21. I’ve failed my physics 2 semester in a row. At some point I want to give up on physics. It sad to see my friends getting high marks but I am still at the bottom holding failed flag 😭

  22. Thank you for post, as someone who really wants to do physics but been told I shouldn’t bother because I’m not good at Math I’m glad to see that your educational background hasn’t stopped you reaching your goal. I’m going to apply and keep reading your posts for inspiration/courage.

  23. Dearest Susan,

    Oh my god. You must be some type of god-sent, and I don’t even believe in god. I am so happy I found this post (and this blog in general) that I could almost cry. What you have written is not only so inspirational, but it’s something, well, kind of life-changing for me, much like how Feyman’s Lectures on Physics proved to be for you (I love them too, btw!). I just finished an undergraduate degree in Chemical Engineering, and a few lectures on an online MOOC made me realize that the love of my life was physics (I used to love it in high school, but then social pressure forced me to pursue engineering). I regret not pursuing it professionally, and the more I looked around, the more I seemed convinced that there was no way I was getting into grad school in physics: nevermind that, honestly, because I don’t think I am good enough for it anyway. But this also led to the painful realization that I wouldn’t ever be able to learn physics at the level I want to, by working hard and staying dedicated and studying on my own (folks doing it professionally would always know so much more).

    Well, your post has proved me all wrong. I don’t think anymore that any of this matters, and if I love it, I should damn well study it, and so long as I keep at it, I am sure avenues will somehow open themselves to keep on furthering my education – thank you internet!

    Completely unrelated, but I also notice we share quite a lot of common interests, especially when it comes to things like philosophy and metaphysics. But, if you’re a “fledgling physicist” I am a fledgling-fledgling at all of these things. We also have a mutual shared love for literature, though I am not quite as dedicated as you in terms of looking into it in their original languages (I read the usual spectrum of accessible contemporary classic literature, like Kafka, Mann, Dostoevsky, and so forth). Last but not the least, I also like to code, though am by no means too proficient at it (I have a working knowledge of C and MATLAB). Adventuring is right up my alley. In fact, the aforementioned disillusionment has caused me to take this year off to travel and also to learn the things I want to learn (read: physics and chemistry and math) so that I can appropriately decide what I want to do with my life exactly.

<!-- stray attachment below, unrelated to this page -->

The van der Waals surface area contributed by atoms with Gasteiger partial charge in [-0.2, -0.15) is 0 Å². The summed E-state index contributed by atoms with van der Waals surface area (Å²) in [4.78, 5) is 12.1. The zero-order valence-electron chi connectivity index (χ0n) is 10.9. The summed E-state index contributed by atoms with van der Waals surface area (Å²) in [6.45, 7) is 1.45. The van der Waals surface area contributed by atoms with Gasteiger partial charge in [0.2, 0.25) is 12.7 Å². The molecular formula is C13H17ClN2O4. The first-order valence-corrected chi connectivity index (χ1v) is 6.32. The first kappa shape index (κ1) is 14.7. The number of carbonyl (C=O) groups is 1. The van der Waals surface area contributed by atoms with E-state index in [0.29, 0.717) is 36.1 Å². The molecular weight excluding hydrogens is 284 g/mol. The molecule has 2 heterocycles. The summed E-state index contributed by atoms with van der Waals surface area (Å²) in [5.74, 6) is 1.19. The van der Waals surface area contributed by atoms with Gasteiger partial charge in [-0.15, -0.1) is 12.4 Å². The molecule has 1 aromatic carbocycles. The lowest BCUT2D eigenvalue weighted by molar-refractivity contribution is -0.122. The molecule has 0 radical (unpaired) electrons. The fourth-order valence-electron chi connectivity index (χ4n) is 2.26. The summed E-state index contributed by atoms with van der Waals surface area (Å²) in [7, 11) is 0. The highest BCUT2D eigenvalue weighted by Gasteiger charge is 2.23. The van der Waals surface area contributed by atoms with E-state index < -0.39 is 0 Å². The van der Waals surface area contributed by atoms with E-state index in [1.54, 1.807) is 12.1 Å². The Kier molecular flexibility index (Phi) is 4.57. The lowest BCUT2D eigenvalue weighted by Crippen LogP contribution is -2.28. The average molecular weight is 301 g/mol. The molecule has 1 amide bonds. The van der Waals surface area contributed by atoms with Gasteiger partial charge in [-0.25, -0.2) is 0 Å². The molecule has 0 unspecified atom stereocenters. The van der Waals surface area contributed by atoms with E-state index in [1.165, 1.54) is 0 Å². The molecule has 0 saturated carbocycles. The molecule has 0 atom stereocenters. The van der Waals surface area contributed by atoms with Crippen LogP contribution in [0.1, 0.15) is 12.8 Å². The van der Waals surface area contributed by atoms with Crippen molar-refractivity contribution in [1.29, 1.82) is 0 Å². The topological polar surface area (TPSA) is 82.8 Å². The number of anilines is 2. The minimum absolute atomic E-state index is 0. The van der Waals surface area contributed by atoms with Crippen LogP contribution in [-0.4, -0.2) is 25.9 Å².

Oh, and I write poetry too.

    You’ve mentioned in your “About Me” that you’re a shy person, so you don’t have to by any means feel compelled to reply to this. But I just wanted to thank you and let you know that you’re like an elder soul-sis. If at all possible I’d love to talk to you, but if I can’t that’s fine too. You have done a lot for me by just putting out here what you have.


    P.S. If it wasn’t evident, I agree with every single word of your post. Especially the parts about the horrible lies and prejudices in society perpetuated about learning. That stereotyping itself leads to bad conditioning and stymies a person’s potential greatly.

  24. I am so happy that I stumbled upon this wonderful and uplifting message! Thank you! I have struggled with any and all math my whole life. I am extremely interested in astrophysics. However I am horrible with math. You have given me inspiration to forge ahead and tackle my dream. Again, thank you for the support!

  25. This is so inspiring! When I tell people that I will take a grad course on physics I get all those strange faces and a lot of “why on universe you would you take such course!?”
    I’ve been working with IT since 96, yeah! it’s correct 96!. It is not an easy task though with family’s responsibilities, job, etc.
    That’s why it is so important sharing experiences and inspiring stories is so important. I will make this my desktop background and keep going on physics!
    Thank you so much for this!

    I which you all the success in your challenge!


  26. Reblogged this on An attempt to Understand and commented:

    One of the most beautiful posts I’ve read in a long time.